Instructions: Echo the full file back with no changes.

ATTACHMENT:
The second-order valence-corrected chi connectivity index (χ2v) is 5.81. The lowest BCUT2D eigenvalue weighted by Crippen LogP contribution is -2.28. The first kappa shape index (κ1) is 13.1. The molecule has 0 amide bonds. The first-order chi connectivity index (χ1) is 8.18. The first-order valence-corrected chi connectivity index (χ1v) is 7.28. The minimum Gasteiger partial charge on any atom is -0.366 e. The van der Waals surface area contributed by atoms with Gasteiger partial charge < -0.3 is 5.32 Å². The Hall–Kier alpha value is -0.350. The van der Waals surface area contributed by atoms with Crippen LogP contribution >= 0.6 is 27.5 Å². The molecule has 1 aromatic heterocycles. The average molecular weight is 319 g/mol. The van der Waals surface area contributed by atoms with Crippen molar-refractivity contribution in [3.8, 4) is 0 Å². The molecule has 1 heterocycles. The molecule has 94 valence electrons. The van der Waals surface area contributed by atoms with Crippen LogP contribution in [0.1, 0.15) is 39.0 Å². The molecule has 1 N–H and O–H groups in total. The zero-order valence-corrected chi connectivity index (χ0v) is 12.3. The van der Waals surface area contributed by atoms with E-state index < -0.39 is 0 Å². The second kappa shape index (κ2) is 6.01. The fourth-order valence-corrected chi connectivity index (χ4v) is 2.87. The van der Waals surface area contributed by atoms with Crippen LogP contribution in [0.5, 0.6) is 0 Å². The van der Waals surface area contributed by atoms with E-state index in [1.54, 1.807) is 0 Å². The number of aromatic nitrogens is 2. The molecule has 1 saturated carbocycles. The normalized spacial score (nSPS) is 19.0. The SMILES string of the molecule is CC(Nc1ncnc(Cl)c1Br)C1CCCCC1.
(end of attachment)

The second-order valence-corrected chi connectivity index (χ2v) is 5.81. The lowest BCUT2D eigenvalue weighted by Crippen LogP contribution is -2.28. The first kappa shape index (κ1) is 13.1. The molecule has 0 amide bonds. The first-order chi connectivity index (χ1) is 8.18. The first-order valence-corrected chi connectivity index (χ1v) is 7.28. The minimum Gasteiger partial charge on any atom is -0.366 e. The van der Waals surface area contributed by atoms with Gasteiger partial charge < -0.3 is 5.32 Å². The Hall–Kier alpha value is -0.350. The van der Waals surface area contributed by atoms with Crippen LogP contribution >= 0.6 is 27.5 Å². The molecule has 1 aromatic heterocycles. The average molecular weight is 319 g/mol. The van der Waals surface area contributed by atoms with Crippen molar-refractivity contribution in [3.8, 4) is 0 Å². The molecule has 1 heterocycles. The molecule has 94 valence electrons. The van der Waals surface area contributed by atoms with Crippen LogP contribution in [0.1, 0.15) is 39.0 Å². The molecule has 1 N–H and O–H groups in total. The zero-order valence-corrected chi connectivity index (χ0v) is 12.3. The van der Waals surface area contributed by atoms with E-state index < -0.39 is 0 Å². The second kappa shape index (κ2) is 6.01. The fourth-order valence-corrected chi connectivity index (χ4v) is 2.87. The van der Waals surface area contributed by atoms with Crippen LogP contribution in [0.5, 0.6) is 0 Å². The van der Waals surface area contributed by atoms with E-state index in [1.54, 1.807) is 0 Å². The number of aromatic nitrogens is 2. The molecule has 1 saturated carbocycles. The normalized spacial score (nSPS) is 19.0. The SMILES string of the molecule is CC(Nc1ncnc(Cl)c1Br)C1CCCCC1.